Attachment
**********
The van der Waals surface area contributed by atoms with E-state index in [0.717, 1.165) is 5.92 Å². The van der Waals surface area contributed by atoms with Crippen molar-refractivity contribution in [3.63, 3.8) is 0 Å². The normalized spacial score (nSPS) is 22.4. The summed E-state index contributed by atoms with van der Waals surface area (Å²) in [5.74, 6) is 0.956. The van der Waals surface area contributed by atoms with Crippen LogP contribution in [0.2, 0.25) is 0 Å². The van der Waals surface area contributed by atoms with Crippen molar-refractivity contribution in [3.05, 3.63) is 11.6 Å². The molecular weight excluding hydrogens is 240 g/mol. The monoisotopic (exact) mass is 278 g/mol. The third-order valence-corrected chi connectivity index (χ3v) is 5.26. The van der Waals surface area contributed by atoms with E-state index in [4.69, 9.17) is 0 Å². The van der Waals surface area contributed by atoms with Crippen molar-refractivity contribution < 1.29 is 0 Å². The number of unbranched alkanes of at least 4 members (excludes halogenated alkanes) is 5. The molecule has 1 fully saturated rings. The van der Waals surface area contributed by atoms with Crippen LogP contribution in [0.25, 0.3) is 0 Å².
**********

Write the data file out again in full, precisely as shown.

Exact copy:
The van der Waals surface area contributed by atoms with E-state index in [0.717, 1.165) is 5.92 Å². The van der Waals surface area contributed by atoms with Crippen molar-refractivity contribution in [3.63, 3.8) is 0 Å². The normalized spacial score (nSPS) is 22.4. The summed E-state index contributed by atoms with van der Waals surface area (Å²) in [5.74, 6) is 0.956. The van der Waals surface area contributed by atoms with Crippen LogP contribution in [0.2, 0.25) is 0 Å². The van der Waals surface area contributed by atoms with Crippen molar-refractivity contribution in [3.05, 3.63) is 11.6 Å². The molecular weight excluding hydrogens is 240 g/mol. The monoisotopic (exact) mass is 278 g/mol. The third-order valence-corrected chi connectivity index (χ3v) is 5.26. The van der Waals surface area contributed by atoms with E-state index in [4.69, 9.17) is 0 Å². The van der Waals surface area contributed by atoms with Crippen molar-refractivity contribution < 1.29 is 0 Å². The number of unbranched alkanes of at least 4 members (excludes halogenated alkanes) is 5. The molecule has 1 fully saturated rings. The van der Waals surface area contributed by atoms with Crippen LogP contribution in [0.25, 0.3) is 0 Å².